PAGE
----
- Media category
- Materials used
- type C photograph
- 110.0 x 110.0 cm image; 122.7 x 121.8 cm frame
- Signature & date
Signed l.r. sheet, black ink "J Burton...". Dated l.l. sheet, black ink "... 2006-07".
- Purchased with funds provided by John Armati, Rex Irwin Art Dealer, Tara Mackay, and Andrew Rothery 2008
- Not on display
- Accession number
- © Jane Burton
- Artist information
Works in the collection
Jane Burton lives and works in Melbourne, Victoria. After completing a Bachelor of Fine Arts (Hons) majoring in photography at the Tasmanian School of Art in Hobart in 1991, she became honorary research associate there in 1993.
Her work has been exhibited throughout Australia, and collected by institutions such as Monash Gallery of Art, Melbourne, National Gallery of Victoria, Newcastle Region Gallery, Tasmanian Museum and Art Gallery, and by private collectors
Burton has received several awards: the Lloyd Rees travelling scholarship in 1993 (which included a four month residency at Cité Internationale des Arts in Paris); Arts Victoria Development Grant in 2003; and the Australian Council Residency at the London Studio 2005.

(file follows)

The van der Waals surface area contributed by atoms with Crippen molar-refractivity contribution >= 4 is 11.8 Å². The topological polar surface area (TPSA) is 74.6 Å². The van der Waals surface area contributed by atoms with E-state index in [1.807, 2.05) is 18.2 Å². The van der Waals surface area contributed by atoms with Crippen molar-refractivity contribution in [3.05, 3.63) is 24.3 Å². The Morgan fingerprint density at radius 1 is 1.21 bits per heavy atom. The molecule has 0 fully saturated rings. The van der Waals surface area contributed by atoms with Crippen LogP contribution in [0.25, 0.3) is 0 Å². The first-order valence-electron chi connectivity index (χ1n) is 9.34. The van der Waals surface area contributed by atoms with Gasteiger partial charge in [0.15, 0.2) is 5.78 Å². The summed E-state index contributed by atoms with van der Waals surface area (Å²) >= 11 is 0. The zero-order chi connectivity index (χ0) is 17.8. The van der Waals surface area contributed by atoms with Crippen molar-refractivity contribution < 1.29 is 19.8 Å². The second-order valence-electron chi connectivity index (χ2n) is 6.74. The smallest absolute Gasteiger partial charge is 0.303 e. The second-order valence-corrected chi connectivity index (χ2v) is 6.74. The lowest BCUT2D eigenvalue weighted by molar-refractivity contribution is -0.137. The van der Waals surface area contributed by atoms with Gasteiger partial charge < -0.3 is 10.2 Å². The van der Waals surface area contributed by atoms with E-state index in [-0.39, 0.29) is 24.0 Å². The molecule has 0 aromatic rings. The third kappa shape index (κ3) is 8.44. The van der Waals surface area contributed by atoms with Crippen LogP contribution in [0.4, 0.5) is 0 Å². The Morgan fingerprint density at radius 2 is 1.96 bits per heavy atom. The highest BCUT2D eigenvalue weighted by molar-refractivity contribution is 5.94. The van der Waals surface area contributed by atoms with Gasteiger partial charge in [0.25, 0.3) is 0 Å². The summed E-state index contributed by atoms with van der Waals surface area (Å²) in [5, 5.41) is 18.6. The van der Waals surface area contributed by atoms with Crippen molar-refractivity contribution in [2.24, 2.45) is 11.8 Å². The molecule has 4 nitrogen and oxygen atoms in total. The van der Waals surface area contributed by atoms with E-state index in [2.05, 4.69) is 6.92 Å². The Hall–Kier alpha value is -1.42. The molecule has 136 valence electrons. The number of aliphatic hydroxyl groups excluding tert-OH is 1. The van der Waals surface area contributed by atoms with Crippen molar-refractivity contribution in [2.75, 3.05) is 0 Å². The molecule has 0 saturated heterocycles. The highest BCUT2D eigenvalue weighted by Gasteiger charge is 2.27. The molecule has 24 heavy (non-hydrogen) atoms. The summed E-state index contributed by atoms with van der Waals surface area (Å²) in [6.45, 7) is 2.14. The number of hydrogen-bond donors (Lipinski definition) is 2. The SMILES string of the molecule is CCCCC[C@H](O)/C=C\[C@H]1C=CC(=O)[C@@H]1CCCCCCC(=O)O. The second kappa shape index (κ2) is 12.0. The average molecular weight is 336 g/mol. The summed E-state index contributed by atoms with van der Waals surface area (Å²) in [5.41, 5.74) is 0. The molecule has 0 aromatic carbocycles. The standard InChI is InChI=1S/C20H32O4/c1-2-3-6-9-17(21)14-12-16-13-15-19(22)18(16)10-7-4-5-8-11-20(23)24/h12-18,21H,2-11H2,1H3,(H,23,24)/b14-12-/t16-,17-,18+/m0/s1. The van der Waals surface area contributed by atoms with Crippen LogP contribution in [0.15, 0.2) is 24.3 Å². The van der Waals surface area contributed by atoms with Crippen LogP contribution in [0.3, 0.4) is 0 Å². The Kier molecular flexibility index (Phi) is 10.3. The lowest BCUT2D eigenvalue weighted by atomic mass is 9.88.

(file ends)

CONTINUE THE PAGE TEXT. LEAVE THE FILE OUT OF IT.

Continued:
‘Wormwood #3’ and ‘#10’ are particularly interesting because they have a relationship (not witting) to photographs from the 1930s by Max Dupain and Olive Cotton. Cotton’s ‘Papyrus’ 1938 (as well as ‘Dead sunflowers’ 1984) are shot from below – a favorite perspective of hers when photographing nature - and are similarly structured. Dupain’s 1939 ‘Nude in grass’ (AGNSW collection), like ‘Wormwood #3’ is headless though at more of a diagonal. Dupain shows the female body partially covered by shadows cast by the grasses on the dunes, the aim to present the perfect female form. However, as inviting as Burton’s nude may look at first glance she is quite ambiguous both in her nudity and in what she may represent.
Burton has noted ‘These photographs are fragments of …liminal states, and the vessel of these explorations is the female subject. She is the threshold between these states of consciousness, her flesh the boundary of interior and exterior worlds.’ [‘Wormwood’ exhibition brochure, Rex Irwin Art Dealer 2007]
Other works by Jane Burton
See more works